“What do you mean?” asked Cheryl.

“She might get the idea that behaving like her older sister is...acceptable.” said the eldest of the three women, who had a habit of being polite, if honest. I know–she was always friendly with me when I met her later, but always told the truth.

“Good point,” said Cheryl. “You don’t have room for another family here, in any case.” Edie glared at her sister. Of course we won’t have to face that, her face said.

Unknown and unnoticed to the three women, Lyn listened quietly to the conversation, taking it all in and absorbing more than they ever knew. Children listen even if they don’t respond. I know I did.

“Lynnie’s a good girl,” said Edie. Unlike her sister went unspoken, but they all thought it.

“Well of course she is, Edie,” said Cheryl. “But mom’s right. We need to think about how to protect Lyn. If we don’t–”

“Cheryl–” said Edie. Cheryl held her tongue for a moment.

“The way I see it, she’s likely to wind up as a nun, a slut or a lesbian. We have to do something to keep her from following in her sister’s footsteps.”

“Cheryl.” Edie stood with her hands on her hips. “A person can only love their children. You love them, and do the best you can for them. Sometimes you have to let them stand on their own. You don’t have children, so you can’t know–”

“Don’t start in with me with the when-are-you-going-to-settle-down speech again, Edie,” said Cheryl. “I haven’t found a man who’d put up with me and I’ve got bigger fish to fry right now, anyway, so you can–”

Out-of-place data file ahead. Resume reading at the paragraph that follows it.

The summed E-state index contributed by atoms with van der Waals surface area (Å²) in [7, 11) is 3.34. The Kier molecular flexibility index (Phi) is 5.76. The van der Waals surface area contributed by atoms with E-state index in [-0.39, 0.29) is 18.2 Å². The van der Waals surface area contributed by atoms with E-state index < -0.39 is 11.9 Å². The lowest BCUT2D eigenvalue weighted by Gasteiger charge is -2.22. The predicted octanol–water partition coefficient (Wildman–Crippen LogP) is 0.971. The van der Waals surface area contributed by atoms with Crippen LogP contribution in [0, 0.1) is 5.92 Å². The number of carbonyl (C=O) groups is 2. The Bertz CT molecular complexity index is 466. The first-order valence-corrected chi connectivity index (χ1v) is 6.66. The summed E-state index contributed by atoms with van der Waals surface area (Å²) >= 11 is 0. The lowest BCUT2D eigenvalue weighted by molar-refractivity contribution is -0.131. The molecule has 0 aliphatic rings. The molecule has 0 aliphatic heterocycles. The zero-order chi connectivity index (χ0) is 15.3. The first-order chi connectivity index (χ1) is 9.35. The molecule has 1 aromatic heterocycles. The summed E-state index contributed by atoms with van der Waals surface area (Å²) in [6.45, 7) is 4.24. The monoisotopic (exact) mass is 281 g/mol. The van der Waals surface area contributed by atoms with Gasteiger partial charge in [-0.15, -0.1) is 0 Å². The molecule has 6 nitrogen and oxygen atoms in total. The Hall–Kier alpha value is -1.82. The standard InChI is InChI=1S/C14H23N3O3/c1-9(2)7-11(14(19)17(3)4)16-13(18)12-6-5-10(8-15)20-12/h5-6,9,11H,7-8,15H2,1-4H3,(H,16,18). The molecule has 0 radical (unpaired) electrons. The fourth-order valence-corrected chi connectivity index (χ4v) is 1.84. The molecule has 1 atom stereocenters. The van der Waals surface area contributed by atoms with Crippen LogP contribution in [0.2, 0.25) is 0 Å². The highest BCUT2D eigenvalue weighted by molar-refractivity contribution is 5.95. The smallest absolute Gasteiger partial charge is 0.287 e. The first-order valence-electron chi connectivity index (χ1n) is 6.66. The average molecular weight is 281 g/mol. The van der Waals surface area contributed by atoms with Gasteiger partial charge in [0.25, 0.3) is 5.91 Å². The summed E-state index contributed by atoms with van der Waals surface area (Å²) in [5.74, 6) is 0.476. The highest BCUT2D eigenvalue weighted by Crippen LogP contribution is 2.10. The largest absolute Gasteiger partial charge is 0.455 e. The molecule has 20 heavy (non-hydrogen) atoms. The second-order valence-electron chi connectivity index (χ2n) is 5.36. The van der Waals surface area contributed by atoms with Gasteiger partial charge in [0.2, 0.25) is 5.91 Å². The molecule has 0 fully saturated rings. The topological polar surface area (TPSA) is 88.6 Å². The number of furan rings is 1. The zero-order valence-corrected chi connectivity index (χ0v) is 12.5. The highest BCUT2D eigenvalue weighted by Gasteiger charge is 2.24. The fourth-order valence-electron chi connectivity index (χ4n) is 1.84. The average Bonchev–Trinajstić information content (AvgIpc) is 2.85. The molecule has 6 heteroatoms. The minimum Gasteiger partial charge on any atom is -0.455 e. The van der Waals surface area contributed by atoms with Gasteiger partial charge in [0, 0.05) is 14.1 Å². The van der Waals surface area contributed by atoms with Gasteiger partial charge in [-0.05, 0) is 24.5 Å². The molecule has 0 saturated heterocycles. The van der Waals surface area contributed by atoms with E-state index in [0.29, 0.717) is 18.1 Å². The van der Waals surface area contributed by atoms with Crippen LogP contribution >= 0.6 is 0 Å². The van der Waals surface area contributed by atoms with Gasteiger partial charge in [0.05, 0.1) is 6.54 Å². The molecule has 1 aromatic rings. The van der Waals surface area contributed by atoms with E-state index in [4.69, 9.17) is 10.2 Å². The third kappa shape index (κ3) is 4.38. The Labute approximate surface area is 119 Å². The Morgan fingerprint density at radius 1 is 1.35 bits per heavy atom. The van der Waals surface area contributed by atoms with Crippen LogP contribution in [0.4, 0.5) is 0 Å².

“Girls!” snapped Mamal. “I’d like to have you note our conversation has not been entirely private. Behave.”

Cheryl and Edie looked around the room and saw Lyn, wide-eyed, staring from the edge of a doorway. She gasped as she realized they knew she had heard. Heard everything.

“Lyn!” said Edie. Cheryl merely shrugged as if to say Someone has to come out and tell the truth here. It’s about time she heard it from us.

Lyn struggled briefly to decide what to say–if she should even speak, or could even speak– and finally decided to flee. She escaped to her room and lay down upon the bed, tears slowly crawling down her cheeks to the pillow below. Lyn looked around at the frilly pillows, stuffed animals, posters and pretty furniture. None of it seemed to be of any comfort.

I don’t want to be a slut, she thought to herself, eyes squeezing a few more tears out. I don’t want to have a baby that no one in my family wants in the house. I want children. Loads of them. And I want them to be loved by my whole family and to love the family back. She lay there as the sky darkened and her father returned from work, and the conversation in the farther reaches of the house became more heated, more fraught with pain and anguish. Teri was already known for having an undesirable reputation, and was on her way to establishing notoriety as a poor mother as well. Would that be Lyn’s fate as well? Could she avoid it?

I’ve always been the good child. I never get in trouble. Why would they say something like that about me? Doesn’t all the time I’ve been good count for anything?

She lay there staring at the ceiling as the evening light crawled its way up her wall. Eventually, her tears dried. No one, she noticed, had come to her room to check on her. Not while there were Bigger Problems that needed solving.

What if Aunt Cheryl’s right, and I am fated to be just like my sister? What will I do then? Can I live with myself?

She lay there in the dark, trying to figure out a way out of her conundrum, but nothing presented itself. 

© Jeff Adkins 2014